Minister’s Blog

18 September 2019

Our project to commission a sculpture for the kirk almost ran aground.  The students didn’t come up with anything which satisfied the Kirk Session. I asked one of our Deputy Session Clerks to provide the elders with felt-tips and paper at our next meeting.

They were invited to break up into groups and I asked them to design a piece of artwork for the kirk. There was much laughter and a lot of fun as they took it in their stride. But out of their imagination a design was produced and used to creative effect in a piece of etched glass designed by Anita Pate.

The symbolism was the dove of peace and woven into the design of doves taking flight were four words – Peace, Shalom, Salam and Shanti. They all meant peace and were used as greetings in  different faith traditions. The first three were for the three Abrahamic religions  – Christianity, Judaism, Islam.

The last was  ‘Shanti’ and  was more controversial. It is used in Bhuddist and Hindu  traditions. The greetings were etched into a window above the main door to the kirk. Whatever else, people of all faiths and none were welcome to enter our kirk and be at peace. When all is said and done,our allegiance to God cannot possibly divide the earth into those who are loved by God and those who are not. For his love is universal.

Minister’s Blog

17 September 2019

In celebrating the bi-centennial of our church building at New Kilpatrick, we commissioned the third year sculpture class at the Glasgow School of Art to produce a piece of art for the church.

There was a lot of interest – and fear too, a fear of the church building. All the entries which we received were conceived outside  the stone church. It had so much visual art in its internationally acclaimed  collection of stained glass that the students were afraid to touch it.

One of the students came up with an ice-sculpture. It was a skull  placed on a cross cut out of the grass in the graveyard. The concept puzzled one member of the congregation.

At the open day, she asked, ‘Will you be making a mould for the skull for it will surely melt in the midday sun?’ The answer was decisive. ‘No!’ said the student. ‘The ice-sculpture is unique just like you!’

Although the visual art which we were trying to stimulate needed to be more permanent than an ice-skull on a bed of grass in the graveyard, I thought she made a very powerful point. Our identity is unique and it is the  more valuable because  it doesn’t last. God understands this.

Minister’s Blog

16 September 2019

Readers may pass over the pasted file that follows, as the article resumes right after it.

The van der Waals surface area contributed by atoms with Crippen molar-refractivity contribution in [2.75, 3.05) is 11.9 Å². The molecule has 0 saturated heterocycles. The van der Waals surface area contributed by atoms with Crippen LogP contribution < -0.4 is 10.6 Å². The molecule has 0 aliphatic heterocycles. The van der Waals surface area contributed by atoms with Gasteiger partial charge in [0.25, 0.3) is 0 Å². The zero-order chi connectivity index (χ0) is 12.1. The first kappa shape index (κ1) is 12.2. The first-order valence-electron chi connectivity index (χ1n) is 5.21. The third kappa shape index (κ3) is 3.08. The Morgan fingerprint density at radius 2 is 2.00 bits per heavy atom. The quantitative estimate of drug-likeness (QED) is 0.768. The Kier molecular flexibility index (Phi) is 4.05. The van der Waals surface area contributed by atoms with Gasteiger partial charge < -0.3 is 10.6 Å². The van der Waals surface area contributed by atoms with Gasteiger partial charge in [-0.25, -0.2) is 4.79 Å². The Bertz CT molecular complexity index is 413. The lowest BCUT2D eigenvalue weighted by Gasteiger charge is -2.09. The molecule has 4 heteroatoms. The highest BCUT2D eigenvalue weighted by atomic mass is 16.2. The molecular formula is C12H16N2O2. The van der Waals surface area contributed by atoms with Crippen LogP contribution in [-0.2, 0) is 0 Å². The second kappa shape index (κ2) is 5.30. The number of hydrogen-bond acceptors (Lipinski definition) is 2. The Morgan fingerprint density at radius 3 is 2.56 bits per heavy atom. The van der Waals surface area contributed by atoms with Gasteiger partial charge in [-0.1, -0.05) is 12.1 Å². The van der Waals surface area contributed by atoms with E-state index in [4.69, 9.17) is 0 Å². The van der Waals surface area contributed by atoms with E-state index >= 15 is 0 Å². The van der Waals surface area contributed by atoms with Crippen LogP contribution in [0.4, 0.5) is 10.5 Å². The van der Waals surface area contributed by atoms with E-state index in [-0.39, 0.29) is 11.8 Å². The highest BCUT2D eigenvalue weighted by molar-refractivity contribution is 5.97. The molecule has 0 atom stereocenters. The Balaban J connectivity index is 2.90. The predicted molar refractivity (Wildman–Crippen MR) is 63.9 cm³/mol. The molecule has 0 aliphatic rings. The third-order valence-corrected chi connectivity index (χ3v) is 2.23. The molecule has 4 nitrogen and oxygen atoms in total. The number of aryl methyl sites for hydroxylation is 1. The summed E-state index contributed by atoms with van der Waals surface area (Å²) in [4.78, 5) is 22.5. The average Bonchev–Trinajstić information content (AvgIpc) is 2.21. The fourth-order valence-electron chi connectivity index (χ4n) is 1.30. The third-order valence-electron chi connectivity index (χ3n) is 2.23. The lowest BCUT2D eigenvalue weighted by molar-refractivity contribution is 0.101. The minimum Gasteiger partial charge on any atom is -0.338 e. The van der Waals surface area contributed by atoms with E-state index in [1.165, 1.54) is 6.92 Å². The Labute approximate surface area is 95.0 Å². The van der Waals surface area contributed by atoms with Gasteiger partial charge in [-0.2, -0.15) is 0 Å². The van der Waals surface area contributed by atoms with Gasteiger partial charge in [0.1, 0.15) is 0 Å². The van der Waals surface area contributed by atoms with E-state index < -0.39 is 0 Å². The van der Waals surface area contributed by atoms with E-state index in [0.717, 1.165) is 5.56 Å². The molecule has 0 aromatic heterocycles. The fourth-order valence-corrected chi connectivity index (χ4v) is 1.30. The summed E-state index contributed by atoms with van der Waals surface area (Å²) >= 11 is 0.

The spirit of the gospel is refreshingly found in Robert Louis Stevenson’s  delightful, ‘A Child’s Garden of Verses’ where he illuminates a joy in living in the simplest things – a child on a swing, a journey in a railway carriage, the mystery of my shadow.

Often, in the early morning, I have crossed the white bridge, stopped to take in the Preston Mill and gazed at the Tyne flowing on. The words of the Garden come to mind and celebrate the moment.

On goes the river

And out past the mill,

Away down the valley,

Away down the hill.

Away down the river,

A hundred miles or more,

Other little children

Shall bring my boats ashore.

The beauty of this poem is that it doesn’t espouse isolationism. It is a poem about being connected with others through the creativity of the one who makes a paper boat not for himself to keep but to let go in a joyful trust that it will make others happy.

This is the refreshment of the gospel – a sense of being at peace with the earth, the river and the mill and a natural instinct to reach out to others  in an imaginative way that through our anonymous gift of a paper boat they may find grace and joy!

Minister’s Blog

15 September 2019

We had a wedding in Prestonkirk yesterday. One of the most striking things about it was the arrangement of flowers. There were two vases and they  enclosed  the chancel space where bride and groom made their vows.

The flowers all came from the garden – sweet peas, scabius, daisies, anemones, honey suckle and ivy. Some of the flowers had a rich perfume like the colourful sweet peas. The arrangements were beautifully done with an eloquent simplicity.

They were clearly heartfelt and spoke about a more natural world than is often evident in some of the complex arrangements of bought flowers. Why do we not let the gifts in our garden adorn our worship spaces more often?

‘Consider the lilies of the field,’ says Jesus, ‘how they grow. Not even Solomon in all his glory was arrayed like one of these.’ This is the imagery which Jesus uses to commend a contented spirit.